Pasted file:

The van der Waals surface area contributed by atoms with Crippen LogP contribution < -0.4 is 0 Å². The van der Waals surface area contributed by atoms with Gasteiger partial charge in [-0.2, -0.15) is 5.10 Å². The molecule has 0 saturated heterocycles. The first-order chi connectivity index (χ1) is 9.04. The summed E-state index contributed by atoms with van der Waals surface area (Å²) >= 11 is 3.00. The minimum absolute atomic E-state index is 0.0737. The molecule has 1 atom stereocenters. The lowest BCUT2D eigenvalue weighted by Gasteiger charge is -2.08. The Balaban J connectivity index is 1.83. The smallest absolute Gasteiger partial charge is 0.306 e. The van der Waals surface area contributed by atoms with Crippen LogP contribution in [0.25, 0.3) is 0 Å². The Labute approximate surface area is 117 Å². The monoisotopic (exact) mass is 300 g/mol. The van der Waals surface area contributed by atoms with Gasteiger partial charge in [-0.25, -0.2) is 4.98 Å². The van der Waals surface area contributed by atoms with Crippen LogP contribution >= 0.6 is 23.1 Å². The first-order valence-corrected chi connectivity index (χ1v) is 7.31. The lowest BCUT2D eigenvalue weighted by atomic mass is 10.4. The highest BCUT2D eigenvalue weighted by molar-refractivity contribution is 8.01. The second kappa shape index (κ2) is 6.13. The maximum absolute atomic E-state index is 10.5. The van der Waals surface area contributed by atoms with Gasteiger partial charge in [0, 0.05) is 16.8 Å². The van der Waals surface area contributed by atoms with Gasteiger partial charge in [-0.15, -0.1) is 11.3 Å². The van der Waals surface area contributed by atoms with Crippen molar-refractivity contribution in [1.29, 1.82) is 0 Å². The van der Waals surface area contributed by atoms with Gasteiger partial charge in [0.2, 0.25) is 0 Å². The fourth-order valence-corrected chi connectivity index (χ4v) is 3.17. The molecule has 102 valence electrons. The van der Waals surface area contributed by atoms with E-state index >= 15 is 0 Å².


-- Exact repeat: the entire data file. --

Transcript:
The van der Waals surface area contributed by atoms with Crippen LogP contribution < -0.4 is 0 Å². The van der Waals surface area contributed by atoms with Gasteiger partial charge in [-0.2, -0.15) is 5.10 Å². The molecule has 0 saturated heterocycles. The first-order chi connectivity index (χ1) is 9.04. The summed E-state index contributed by atoms with van der Waals surface area (Å²) >= 11 is 3.00. The minimum absolute atomic E-state index is 0.0737. The molecule has 1 atom stereocenters. The lowest BCUT2D eigenvalue weighted by Gasteiger charge is -2.08. The Balaban J connectivity index is 1.83. The smallest absolute Gasteiger partial charge is 0.306 e. The van der Waals surface area contributed by atoms with Crippen LogP contribution in [0.25, 0.3) is 0 Å². The Labute approximate surface area is 117 Å². The monoisotopic (exact) mass is 300 g/mol. The van der Waals surface area contributed by atoms with Gasteiger partial charge in [-0.25, -0.2) is 4.98 Å². The van der Waals surface area contributed by atoms with Crippen LogP contribution >= 0.6 is 23.1 Å². The first-order valence-corrected chi connectivity index (χ1v) is 7.31. The lowest BCUT2D eigenvalue weighted by atomic mass is 10.4. The highest BCUT2D eigenvalue weighted by molar-refractivity contribution is 8.01. The second kappa shape index (κ2) is 6.13. The maximum absolute atomic E-state index is 10.5. The van der Waals surface area contributed by atoms with Gasteiger partial charge in [0, 0.05) is 16.8 Å². The van der Waals surface area contributed by atoms with Gasteiger partial charge in [-0.15, -0.1) is 11.3 Å². The van der Waals surface area contributed by atoms with Crippen molar-refractivity contribution in [1.29, 1.82) is 0 Å². The van der Waals surface area contributed by atoms with Gasteiger partial charge in [0.2, 0.25) is 0 Å². The fourth-order valence-corrected chi connectivity index (χ4v) is 3.17. The molecule has 102 valence electrons. The van der Waals surface area contributed by atoms with E-state index >= 15 is 0 Å².